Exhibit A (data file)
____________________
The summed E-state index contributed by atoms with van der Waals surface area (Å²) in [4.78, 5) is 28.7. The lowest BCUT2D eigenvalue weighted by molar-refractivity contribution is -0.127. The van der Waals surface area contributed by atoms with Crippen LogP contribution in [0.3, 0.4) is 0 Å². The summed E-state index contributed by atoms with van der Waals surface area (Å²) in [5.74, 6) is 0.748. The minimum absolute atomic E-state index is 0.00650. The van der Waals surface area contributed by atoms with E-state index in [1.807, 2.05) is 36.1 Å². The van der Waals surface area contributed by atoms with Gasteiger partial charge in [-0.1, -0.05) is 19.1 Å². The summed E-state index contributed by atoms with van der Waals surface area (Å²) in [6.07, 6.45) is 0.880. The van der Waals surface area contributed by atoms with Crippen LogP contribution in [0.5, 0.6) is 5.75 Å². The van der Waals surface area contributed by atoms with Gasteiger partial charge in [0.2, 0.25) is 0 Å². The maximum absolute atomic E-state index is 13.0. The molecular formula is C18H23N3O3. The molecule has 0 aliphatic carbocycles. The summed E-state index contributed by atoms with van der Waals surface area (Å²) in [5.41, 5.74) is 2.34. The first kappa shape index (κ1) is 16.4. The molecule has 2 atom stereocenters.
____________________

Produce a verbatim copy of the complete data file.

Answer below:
The summed E-state index contributed by atoms with van der Waals surface area (Å²) in [4.78, 5) is 28.7. The lowest BCUT2D eigenvalue weighted by molar-refractivity contribution is -0.127. The van der Waals surface area contributed by atoms with Crippen LogP contribution in [0.3, 0.4) is 0 Å². The summed E-state index contributed by atoms with van der Waals surface area (Å²) in [5.74, 6) is 0.748. The minimum absolute atomic E-state index is 0.00650. The van der Waals surface area contributed by atoms with E-state index in [1.807, 2.05) is 36.1 Å². The van der Waals surface area contributed by atoms with Gasteiger partial charge in [-0.1, -0.05) is 19.1 Å². The summed E-state index contributed by atoms with van der Waals surface area (Å²) in [6.07, 6.45) is 0.880. The van der Waals surface area contributed by atoms with Crippen LogP contribution in [0.5, 0.6) is 5.75 Å². The van der Waals surface area contributed by atoms with Gasteiger partial charge in [0.2, 0.25) is 0 Å². The maximum absolute atomic E-state index is 13.0. The molecular formula is C18H23N3O3. The molecule has 0 aliphatic carbocycles. The summed E-state index contributed by atoms with van der Waals surface area (Å²) in [5.41, 5.74) is 2.34. The first kappa shape index (κ1) is 16.4. The molecule has 2 atom stereocenters.